This section describes the main structures used in the UNIX kernel that are related to file access, from the file descriptor level down to issuing read and write calls to the disk driver.
Each UNIX process is separated both from other processes and from the kernel through hardware-protection mechanisms. Thus, one process is unable to access the address space of another and is unable to either read from or write to the kernel data structures.
When a process is running it can either be in user mode or kernel mode. When in user mode it runs on its own stack and executes instructions from the application binary or one of the libraries that it may be linked with. In order to execute a system call, the process transfers to kernel mode by issuing a special hardware instruction. When in the kernel, all arguments related to the system call are copied into the kernel's address space. Execution proceeds on a separate kernel stack. A context switch (a switch to another user process) can take place prior to returning to the user process if the timeslice of that process has been exceeded or if the process goes to sleep (for example, while waiting for an I/O operation).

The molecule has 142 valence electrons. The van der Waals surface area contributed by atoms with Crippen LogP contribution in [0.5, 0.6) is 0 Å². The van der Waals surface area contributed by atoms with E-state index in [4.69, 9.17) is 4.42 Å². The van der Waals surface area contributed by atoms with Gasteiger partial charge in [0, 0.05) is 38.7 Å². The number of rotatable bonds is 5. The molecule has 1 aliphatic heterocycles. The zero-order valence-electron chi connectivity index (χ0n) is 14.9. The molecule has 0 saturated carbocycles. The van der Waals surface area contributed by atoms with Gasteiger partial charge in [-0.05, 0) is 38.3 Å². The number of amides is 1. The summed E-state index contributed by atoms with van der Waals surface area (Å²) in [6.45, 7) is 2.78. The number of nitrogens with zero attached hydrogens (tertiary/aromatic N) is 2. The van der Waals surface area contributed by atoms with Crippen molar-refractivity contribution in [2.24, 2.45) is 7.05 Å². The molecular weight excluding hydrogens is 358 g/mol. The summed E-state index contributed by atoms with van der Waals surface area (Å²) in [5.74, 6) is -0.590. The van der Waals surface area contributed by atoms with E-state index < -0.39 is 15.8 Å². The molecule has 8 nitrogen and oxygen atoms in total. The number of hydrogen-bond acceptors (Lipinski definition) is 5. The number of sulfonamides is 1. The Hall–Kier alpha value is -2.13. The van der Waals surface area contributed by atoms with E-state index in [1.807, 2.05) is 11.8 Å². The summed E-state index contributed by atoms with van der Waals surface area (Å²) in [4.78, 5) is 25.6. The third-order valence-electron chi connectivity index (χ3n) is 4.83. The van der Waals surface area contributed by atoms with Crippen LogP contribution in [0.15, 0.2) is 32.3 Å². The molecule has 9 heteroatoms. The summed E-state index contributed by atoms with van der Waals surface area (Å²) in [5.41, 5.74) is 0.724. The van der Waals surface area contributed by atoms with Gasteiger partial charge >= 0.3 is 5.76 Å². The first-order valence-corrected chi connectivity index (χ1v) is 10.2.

The mechanisms for transferring control between user and kernel mode are dependent on the hardware ...